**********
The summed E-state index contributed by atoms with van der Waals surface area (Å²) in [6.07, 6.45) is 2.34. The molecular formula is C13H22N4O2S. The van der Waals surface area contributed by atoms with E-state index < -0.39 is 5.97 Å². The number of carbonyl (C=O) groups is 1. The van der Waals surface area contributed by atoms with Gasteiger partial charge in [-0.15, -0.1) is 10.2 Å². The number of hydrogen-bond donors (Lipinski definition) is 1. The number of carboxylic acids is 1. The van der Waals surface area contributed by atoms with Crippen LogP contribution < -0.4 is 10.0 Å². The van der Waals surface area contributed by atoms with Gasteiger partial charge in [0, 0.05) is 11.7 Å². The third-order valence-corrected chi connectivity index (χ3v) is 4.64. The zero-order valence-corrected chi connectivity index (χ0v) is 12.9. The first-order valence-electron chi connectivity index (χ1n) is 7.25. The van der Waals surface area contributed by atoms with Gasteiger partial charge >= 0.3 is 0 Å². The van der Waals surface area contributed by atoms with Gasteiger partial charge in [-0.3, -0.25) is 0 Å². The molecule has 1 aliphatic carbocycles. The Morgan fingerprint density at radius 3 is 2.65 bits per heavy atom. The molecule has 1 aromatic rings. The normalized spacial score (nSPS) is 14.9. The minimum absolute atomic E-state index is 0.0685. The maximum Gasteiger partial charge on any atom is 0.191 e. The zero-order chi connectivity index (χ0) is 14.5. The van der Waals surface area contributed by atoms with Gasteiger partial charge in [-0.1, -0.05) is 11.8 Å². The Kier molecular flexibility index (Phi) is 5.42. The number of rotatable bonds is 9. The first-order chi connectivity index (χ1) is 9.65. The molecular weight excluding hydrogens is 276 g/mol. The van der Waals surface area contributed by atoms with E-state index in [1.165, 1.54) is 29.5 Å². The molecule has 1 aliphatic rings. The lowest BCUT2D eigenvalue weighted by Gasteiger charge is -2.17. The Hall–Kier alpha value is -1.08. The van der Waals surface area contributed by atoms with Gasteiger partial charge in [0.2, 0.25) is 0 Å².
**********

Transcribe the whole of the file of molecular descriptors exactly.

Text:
The summed E-state index contributed by atoms with van der Waals surface area (Å²) in [6.07, 6.45) is 2.34. The molecular formula is C13H22N4O2S. The van der Waals surface area contributed by atoms with E-state index < -0.39 is 5.97 Å². The number of carbonyl (C=O) groups is 1. The van der Waals surface area contributed by atoms with Gasteiger partial charge in [-0.15, -0.1) is 10.2 Å². The number of hydrogen-bond donors (Lipinski definition) is 1. The number of carboxylic acids is 1. The van der Waals surface area contributed by atoms with Crippen LogP contribution < -0.4 is 10.0 Å². The van der Waals surface area contributed by atoms with Gasteiger partial charge in [0, 0.05) is 11.7 Å². The third-order valence-corrected chi connectivity index (χ3v) is 4.64. The zero-order valence-corrected chi connectivity index (χ0v) is 12.9. The first-order valence-electron chi connectivity index (χ1n) is 7.25. The van der Waals surface area contributed by atoms with Gasteiger partial charge >= 0.3 is 0 Å². The van der Waals surface area contributed by atoms with Gasteiger partial charge in [-0.3, -0.25) is 0 Å². The molecule has 1 aliphatic carbocycles. The Morgan fingerprint density at radius 3 is 2.65 bits per heavy atom. The molecule has 1 aromatic rings. The normalized spacial score (nSPS) is 14.9. The minimum absolute atomic E-state index is 0.0685. The maximum Gasteiger partial charge on any atom is 0.191 e. The zero-order chi connectivity index (χ0) is 14.5. The van der Waals surface area contributed by atoms with Gasteiger partial charge in [-0.1, -0.05) is 11.8 Å². The Kier molecular flexibility index (Phi) is 5.42. The number of rotatable bonds is 9. The first-order chi connectivity index (χ1) is 9.65. The molecular weight excluding hydrogens is 276 g/mol. The van der Waals surface area contributed by atoms with E-state index in [1.165, 1.54) is 29.5 Å². The molecule has 1 aliphatic rings. The lowest BCUT2D eigenvalue weighted by Gasteiger charge is -2.17. The Hall–Kier alpha value is -1.08. The van der Waals surface area contributed by atoms with Gasteiger partial charge in [0.2, 0.25) is 0 Å².